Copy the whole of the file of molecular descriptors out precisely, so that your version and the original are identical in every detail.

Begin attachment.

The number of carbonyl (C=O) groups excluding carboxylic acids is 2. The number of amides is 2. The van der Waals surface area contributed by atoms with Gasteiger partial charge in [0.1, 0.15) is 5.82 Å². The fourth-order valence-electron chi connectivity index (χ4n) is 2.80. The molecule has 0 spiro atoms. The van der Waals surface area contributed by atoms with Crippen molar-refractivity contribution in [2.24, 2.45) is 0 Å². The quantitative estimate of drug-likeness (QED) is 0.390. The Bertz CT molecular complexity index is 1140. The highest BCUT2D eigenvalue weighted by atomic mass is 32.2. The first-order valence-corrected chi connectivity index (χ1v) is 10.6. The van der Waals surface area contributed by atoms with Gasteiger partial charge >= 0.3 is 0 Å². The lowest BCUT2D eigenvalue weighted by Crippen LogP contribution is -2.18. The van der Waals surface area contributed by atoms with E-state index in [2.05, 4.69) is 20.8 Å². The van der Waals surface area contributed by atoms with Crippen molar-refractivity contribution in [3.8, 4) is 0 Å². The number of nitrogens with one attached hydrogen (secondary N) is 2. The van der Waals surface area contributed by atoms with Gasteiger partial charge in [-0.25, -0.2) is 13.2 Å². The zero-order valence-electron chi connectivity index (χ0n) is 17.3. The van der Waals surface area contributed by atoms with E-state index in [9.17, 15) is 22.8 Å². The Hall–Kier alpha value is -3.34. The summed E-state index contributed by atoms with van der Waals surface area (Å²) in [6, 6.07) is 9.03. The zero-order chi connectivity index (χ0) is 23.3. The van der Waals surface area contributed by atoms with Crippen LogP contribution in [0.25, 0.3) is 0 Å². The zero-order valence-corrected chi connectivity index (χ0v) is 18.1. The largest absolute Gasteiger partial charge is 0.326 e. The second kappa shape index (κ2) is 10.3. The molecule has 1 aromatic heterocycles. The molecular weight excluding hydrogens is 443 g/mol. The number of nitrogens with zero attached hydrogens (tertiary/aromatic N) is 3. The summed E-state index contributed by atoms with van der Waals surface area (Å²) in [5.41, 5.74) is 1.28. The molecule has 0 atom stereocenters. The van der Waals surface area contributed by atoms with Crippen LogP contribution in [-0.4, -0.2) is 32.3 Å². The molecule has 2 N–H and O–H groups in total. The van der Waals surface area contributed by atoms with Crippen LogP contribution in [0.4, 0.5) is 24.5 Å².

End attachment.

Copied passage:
The number of carbonyl (C=O) groups excluding carboxylic acids is 2. The number of amides is 2. The van der Waals surface area contributed by atoms with Gasteiger partial charge in [0.1, 0.15) is 5.82 Å². The fourth-order valence-electron chi connectivity index (χ4n) is 2.80. The molecule has 0 spiro atoms. The van der Waals surface area contributed by atoms with Crippen molar-refractivity contribution in [2.24, 2.45) is 0 Å². The quantitative estimate of drug-likeness (QED) is 0.390. The Bertz CT molecular complexity index is 1140. The highest BCUT2D eigenvalue weighted by atomic mass is 32.2. The first-order valence-corrected chi connectivity index (χ1v) is 10.6. The van der Waals surface area contributed by atoms with Gasteiger partial charge >= 0.3 is 0 Å². The lowest BCUT2D eigenvalue weighted by Crippen LogP contribution is -2.18. The van der Waals surface area contributed by atoms with E-state index in [2.05, 4.69) is 20.8 Å². The van der Waals surface area contributed by atoms with Crippen molar-refractivity contribution in [3.8, 4) is 0 Å². The number of nitrogens with one attached hydrogen (secondary N) is 2. The van der Waals surface area contributed by atoms with Gasteiger partial charge in [-0.25, -0.2) is 13.2 Å². The zero-order valence-electron chi connectivity index (χ0n) is 17.3. The van der Waals surface area contributed by atoms with E-state index in [9.17, 15) is 22.8 Å². The Hall–Kier alpha value is -3.34. The summed E-state index contributed by atoms with van der Waals surface area (Å²) in [6, 6.07) is 9.03. The zero-order chi connectivity index (χ0) is 23.3. The van der Waals surface area contributed by atoms with Crippen LogP contribution in [0.25, 0.3) is 0 Å². The zero-order valence-corrected chi connectivity index (χ0v) is 18.1. The largest absolute Gasteiger partial charge is 0.326 e. The second kappa shape index (κ2) is 10.3. The molecule has 1 aromatic heterocycles. The molecular weight excluding hydrogens is 443 g/mol. The number of nitrogens with zero attached hydrogens (tertiary/aromatic N) is 3. The summed E-state index contributed by atoms with van der Waals surface area (Å²) in [5.41, 5.74) is 1.28. The molecule has 0 atom stereocenters. The van der Waals surface area contributed by atoms with Crippen LogP contribution in [-0.4, -0.2) is 32.3 Å². The molecule has 2 N–H and O–H groups in total. The van der Waals surface area contributed by atoms with Crippen LogP contribution in [0.4, 0.5) is 24.5 Å².